The king assigned two courtiers to teach her the rituals of court life; and, since royal mistresses had to be aristocrats, he endowed her with an estate and the rank of marquise. She redesigned the hothouses of the royal gardens, acquired and redecorated 17 estates and houses, commissioned an enormous amount of first-rate art, and founded the famous china factory at Sèvres. She also starred in lavish theatricals at Versailles, where she staged 61 plays, operas and ballets.
Though she remained his witty confidante, Pompadour was the king's mistress for only five years: she was apparently frigid and had to resort to herbal remedies to improve her sexual performance. Her extravagance made her increasingly unpopular among the citizenry, particularly when she began to interfere in political matters. She engineered appointments and urged Louis into the Austrian alliance that began the disastrous Seven Years War with Prussia, which shattered the French economy. Depressed by the troubles she had inflicted on the king, she died at 43, a year after the war ended in 1763.
At 60, Louis was sexually depleted, but a young mistress renewed his energies, and became his sole focus and most gratifying romance. The newly minted Comtesse Du Barry had been a working-class girl with a shady past named Marie Jeanne Bécu. She had such power over the king that she was allowed to write out personal drafts on the French treasury to finance her projects or whims. Du Barry spent huge sums redecorating rooms, buying jewels and commissioning dresses from couturiers. Each month, dolls made in her image and dressed in her newest designs were sent out to major European cities.
Although she became a living symbol of French fashion at its height of elegance and glamour, her reputation remained tarnished: when a British publisher was about to release a four-volume pornographic chronicle of her life, French agents intervened and 3,000 books were burned in a lime kiln near London.
After the king died, Du Barry lost all of her power and was frozen out by Marie Antoinette, the wife of the new monarch, Louis XVI. All three would share the same fate--death by guillotine during the French revolution. When an angry mob attacked her chateau, Du Barry had a terrible shock: her lover, the Duc de Brissac, was dismembered and his head was tossed through her window by rebellious citizens. When the head landed at her feet, she fainted. Put on trial for treason, she was denounced as a "Messalina" whose offenses were "debauchery" and "luxury."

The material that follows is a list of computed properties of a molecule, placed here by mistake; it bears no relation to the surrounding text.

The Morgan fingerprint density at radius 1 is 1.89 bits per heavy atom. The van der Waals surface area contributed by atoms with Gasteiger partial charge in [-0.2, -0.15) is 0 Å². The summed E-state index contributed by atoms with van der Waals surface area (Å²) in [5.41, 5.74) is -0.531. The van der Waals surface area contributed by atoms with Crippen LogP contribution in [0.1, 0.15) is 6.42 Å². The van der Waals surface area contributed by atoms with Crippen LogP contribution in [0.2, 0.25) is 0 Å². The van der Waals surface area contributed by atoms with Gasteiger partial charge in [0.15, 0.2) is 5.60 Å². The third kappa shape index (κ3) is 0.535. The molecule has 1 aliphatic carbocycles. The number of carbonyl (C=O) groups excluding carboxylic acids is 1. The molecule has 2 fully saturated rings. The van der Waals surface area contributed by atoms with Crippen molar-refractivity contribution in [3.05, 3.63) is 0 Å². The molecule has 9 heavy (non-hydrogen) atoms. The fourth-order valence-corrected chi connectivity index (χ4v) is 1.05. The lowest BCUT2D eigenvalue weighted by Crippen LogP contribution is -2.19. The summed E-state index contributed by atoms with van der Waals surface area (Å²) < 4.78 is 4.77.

Though she was queen, Marie Antoinette inherited the unpopularity of the royal mistresses. She was an alien, a native of Austria, which had been a longtime enemy of France. A child bride, she had been sent away at 14 for a political marriage that wasn't consummated for at least four years. Louis XVI was sexually ignorant and may have suffered from phimosis, a foreskin retraction problem. Bored by her fat, clumsy, slow-witted husband, Marie Antoinette began to don disguises and frequent Parisian theaters, gaming houses and masquerades. A superb horsewoman, she sometimes rode astride in male costume. She ran up huge debts from all-night gambling parties and expensive jewelry and clothing, buying 170 new dresses a year when the country was in the midst of a food shortage.
Resentment against her intensified when she bestowed property and pensions on three female favorites and their families, and rumors of lesbianism spread. Impatient with the stodgy formality of the French court, she unwisely isolated herself in the Petit Trianon, the Versailles retreat built for Pompadour that had been transformed into a garden paradise with temples, gazebos and pagodas. Across the lake, the queen kept a working farm, the Hamlet, where she may or may not have played milkmaid while dressed in silks.